And yet despite all kinds of “fixes” to help make schools better, new teachers, fully accredited graduates of schools of education, continue to leave their chosen profession within five years. In 1999, that number was 40% of new teachers; today it has risen to almost 60% of new teachers just walking away.

What’s causing this to happen?

Dr. Arthur Levine, the much-quoted, long-time President of Columbia University’s prestigious Teacher’s College – which only grants graduate degrees and so is not a School of Education providing America with teachers – responded to a question about the problems in education by saying that

“Women no longer have to turn to teaching or for that matter to nursing or secretarial work to get a job with some money and prestige. Today’s woman can go anywhere and become anything she wants – an investment banker, an accountant, a CEO, a physician, a lawyer. The best of them go into those fields.”

It is a very revealing statement.

Speak to any student studying teaching in college. What she’ll say is:

“Teaching is great. I can have a husband and be a wife, have children and be there when they get home from school, have plenty of vacation time, make a good salary and have a really good pension and healthcare program.”

It too is a revealing statement because you may never hear her say that she loves children and wants to help them learn.


Randi Weingarten was president of the American Federation of Teachers in New York City for twenty years or so. That union has 80,000+ members and as such is the largest teacher union in the country. She has now become the head of the national AFT which is based in Washington, DC.

Randi’s success in gaining ever-growing salary increases, health and pension plans and better working conditions for her members made her a power among New York unions and her success often was the benchmark for other unions pressing various city administrations for more.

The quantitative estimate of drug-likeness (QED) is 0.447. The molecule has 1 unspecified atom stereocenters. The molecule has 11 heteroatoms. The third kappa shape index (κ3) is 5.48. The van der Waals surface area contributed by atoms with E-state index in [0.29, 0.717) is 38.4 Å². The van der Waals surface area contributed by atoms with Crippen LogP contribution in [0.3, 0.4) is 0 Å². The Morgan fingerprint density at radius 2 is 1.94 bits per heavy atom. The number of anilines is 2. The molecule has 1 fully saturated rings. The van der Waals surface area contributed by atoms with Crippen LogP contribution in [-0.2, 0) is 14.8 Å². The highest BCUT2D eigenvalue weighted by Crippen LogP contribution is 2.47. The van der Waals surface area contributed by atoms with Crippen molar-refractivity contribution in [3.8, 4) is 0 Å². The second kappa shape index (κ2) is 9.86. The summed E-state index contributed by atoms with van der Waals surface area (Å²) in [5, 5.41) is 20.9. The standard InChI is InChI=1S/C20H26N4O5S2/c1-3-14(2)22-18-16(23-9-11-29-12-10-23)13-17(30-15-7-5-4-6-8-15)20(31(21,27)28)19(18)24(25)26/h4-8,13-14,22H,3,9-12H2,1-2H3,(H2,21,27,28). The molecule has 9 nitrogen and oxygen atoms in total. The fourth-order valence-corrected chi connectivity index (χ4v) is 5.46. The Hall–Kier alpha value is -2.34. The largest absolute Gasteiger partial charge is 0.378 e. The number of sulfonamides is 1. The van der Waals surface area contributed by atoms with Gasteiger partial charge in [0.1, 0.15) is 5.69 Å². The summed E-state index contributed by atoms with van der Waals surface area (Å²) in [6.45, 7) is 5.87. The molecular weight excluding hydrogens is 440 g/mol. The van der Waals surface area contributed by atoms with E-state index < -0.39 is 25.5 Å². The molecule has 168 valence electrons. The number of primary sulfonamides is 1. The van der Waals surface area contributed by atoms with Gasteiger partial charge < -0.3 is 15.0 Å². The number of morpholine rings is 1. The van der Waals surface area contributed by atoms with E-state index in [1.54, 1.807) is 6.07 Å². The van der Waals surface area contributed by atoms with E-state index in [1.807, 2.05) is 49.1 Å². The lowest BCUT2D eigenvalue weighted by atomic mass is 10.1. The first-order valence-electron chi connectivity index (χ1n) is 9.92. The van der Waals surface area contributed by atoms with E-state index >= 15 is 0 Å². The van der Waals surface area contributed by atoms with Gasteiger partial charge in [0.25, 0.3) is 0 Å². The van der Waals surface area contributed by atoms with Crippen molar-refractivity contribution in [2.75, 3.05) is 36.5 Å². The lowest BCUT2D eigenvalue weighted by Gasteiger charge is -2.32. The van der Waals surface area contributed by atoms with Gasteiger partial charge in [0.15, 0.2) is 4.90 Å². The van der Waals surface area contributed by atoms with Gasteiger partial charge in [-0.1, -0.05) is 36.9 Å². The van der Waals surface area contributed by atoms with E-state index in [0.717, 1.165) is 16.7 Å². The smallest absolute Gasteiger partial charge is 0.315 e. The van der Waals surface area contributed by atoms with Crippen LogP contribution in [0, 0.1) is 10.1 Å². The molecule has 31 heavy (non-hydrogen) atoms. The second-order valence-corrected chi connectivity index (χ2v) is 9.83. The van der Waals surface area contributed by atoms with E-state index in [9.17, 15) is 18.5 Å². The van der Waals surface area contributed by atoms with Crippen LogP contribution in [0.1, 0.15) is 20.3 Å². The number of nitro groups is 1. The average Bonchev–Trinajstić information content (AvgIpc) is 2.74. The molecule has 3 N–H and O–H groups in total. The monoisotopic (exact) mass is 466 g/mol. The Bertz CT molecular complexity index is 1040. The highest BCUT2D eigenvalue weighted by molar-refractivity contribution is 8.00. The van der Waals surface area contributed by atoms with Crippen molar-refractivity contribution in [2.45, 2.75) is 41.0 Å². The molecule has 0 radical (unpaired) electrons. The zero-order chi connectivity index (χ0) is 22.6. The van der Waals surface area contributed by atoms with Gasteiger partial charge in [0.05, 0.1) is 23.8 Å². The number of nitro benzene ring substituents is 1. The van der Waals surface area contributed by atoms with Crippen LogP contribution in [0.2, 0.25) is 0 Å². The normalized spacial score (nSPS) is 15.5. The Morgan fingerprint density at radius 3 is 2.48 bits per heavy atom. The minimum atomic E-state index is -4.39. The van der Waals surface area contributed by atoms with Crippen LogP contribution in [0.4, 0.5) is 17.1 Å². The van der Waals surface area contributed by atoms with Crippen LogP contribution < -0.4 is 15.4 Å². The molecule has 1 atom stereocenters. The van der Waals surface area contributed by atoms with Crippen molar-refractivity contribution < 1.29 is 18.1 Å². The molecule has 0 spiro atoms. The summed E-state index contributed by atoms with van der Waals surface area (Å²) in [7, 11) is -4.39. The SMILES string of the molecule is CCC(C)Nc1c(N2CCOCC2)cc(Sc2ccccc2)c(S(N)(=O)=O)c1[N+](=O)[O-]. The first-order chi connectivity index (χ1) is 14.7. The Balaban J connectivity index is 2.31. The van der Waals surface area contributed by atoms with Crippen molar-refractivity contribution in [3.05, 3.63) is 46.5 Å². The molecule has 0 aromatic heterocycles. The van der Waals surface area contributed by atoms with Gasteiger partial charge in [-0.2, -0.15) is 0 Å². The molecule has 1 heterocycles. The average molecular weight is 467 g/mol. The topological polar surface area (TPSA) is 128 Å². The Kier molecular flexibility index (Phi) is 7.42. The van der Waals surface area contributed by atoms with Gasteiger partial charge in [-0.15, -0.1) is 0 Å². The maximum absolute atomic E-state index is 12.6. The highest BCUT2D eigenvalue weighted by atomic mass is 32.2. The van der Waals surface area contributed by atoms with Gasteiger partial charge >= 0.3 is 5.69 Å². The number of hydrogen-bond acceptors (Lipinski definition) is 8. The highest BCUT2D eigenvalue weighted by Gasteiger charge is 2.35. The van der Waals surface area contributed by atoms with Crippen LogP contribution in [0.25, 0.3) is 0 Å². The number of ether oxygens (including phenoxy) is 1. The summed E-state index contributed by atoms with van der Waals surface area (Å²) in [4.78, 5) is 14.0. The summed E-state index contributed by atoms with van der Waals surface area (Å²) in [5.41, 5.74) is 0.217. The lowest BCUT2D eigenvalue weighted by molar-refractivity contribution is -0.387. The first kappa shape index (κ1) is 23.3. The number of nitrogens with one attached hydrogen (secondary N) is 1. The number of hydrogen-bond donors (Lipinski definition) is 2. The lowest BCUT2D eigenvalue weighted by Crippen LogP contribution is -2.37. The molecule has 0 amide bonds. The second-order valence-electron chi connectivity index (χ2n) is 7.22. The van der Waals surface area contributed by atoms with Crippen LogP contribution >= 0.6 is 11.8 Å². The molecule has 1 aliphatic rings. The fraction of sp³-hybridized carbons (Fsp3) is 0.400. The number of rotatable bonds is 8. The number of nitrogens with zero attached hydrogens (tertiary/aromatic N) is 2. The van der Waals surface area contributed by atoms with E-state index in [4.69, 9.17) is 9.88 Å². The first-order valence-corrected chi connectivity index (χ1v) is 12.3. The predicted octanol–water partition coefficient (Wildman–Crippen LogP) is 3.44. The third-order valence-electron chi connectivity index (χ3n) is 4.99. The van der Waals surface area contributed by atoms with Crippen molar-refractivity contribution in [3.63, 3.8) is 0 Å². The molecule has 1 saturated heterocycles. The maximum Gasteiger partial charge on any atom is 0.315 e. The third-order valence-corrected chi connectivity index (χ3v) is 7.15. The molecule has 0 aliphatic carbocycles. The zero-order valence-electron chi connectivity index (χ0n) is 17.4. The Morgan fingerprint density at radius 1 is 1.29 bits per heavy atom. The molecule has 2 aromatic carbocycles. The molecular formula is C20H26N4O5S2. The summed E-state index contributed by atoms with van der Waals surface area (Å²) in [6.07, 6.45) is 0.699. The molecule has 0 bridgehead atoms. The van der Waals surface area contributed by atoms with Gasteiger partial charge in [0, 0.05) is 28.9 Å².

Randi is a consummate union leader which means that her members’ needs come first – and last. She is not an educator. She is not a watchdog for the educational needs of children. That’s not her job. She can make speeches about the needs of her members sound as if she’s talking about the needs of children because she is ever the union leader and not a Superintendent of Schools.

Randi followed the reign of Albert Shanker who fought the good fight early and long and and with the help of forces like the Liberal Party, gave NYC teachers the ‘way to go’. Randi was a superb successor.

But what they never did for NYC teachers (nor does any teacher’s union in any school district in the country) was to help make being a teacher a genuine professional career in the eyes of the public. The public has never treated teachers with the same respect and appreciation that it affords a doctor or lawyer or engineer, or a pharmacist, for that matter. As a group, teachers have never attained that elevated standing within the American community. Teaching is a profession the way the others are, but it is treated by the public with only lip-service respect as just another job…one with lots of time off.

While that is not true in Europe or Asia, it is certainly true in America. The old adage “If you can’t do…teach” is an American expression.

Much of that ‘attitude’ is about teacher income as compared with the others’ where far more money is made and potential always exists for more. Much of it is about the educational process in the other professions – where a law school or medical school has ‘top dog’ status at most universities. Most schools of education are essentially new to campuses, have no educational or professional standing within the campus community and are considered more a profit center for the institution than as a learning center.

Recently, desperate to keep up with the annual loss of teachers, big-city public schools have further damaged the professional status of teachers by hiring people with absolutely no teaching experience, giving them a quick six months of training – mostly in pedagogy and not subject matter – and then placing them in a the “worst” schools in the city.